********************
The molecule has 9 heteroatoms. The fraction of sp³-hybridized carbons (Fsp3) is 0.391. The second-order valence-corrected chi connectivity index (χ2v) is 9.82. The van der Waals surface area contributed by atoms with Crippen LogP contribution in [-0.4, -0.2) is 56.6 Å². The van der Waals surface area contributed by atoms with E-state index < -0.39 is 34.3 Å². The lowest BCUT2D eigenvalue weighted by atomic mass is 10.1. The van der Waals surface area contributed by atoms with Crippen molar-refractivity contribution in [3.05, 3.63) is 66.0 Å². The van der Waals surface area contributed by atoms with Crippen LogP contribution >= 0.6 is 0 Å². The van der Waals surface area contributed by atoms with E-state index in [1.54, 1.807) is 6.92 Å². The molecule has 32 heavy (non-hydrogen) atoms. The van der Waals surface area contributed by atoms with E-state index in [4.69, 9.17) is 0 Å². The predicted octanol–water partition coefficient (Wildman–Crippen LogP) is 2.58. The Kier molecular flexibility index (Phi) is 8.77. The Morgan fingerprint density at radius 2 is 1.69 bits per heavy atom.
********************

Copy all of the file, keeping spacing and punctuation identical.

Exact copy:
The molecule has 9 heteroatoms. The fraction of sp³-hybridized carbons (Fsp3) is 0.391. The second-order valence-corrected chi connectivity index (χ2v) is 9.82. The van der Waals surface area contributed by atoms with Crippen LogP contribution in [-0.4, -0.2) is 56.6 Å². The van der Waals surface area contributed by atoms with E-state index < -0.39 is 34.3 Å². The lowest BCUT2D eigenvalue weighted by atomic mass is 10.1. The van der Waals surface area contributed by atoms with Crippen molar-refractivity contribution in [3.05, 3.63) is 66.0 Å². The van der Waals surface area contributed by atoms with Crippen LogP contribution >= 0.6 is 0 Å². The van der Waals surface area contributed by atoms with E-state index in [1.54, 1.807) is 6.92 Å². The molecule has 32 heavy (non-hydrogen) atoms. The van der Waals surface area contributed by atoms with E-state index in [4.69, 9.17) is 0 Å². The predicted octanol–water partition coefficient (Wildman–Crippen LogP) is 2.58. The Kier molecular flexibility index (Phi) is 8.77. The Morgan fingerprint density at radius 2 is 1.69 bits per heavy atom.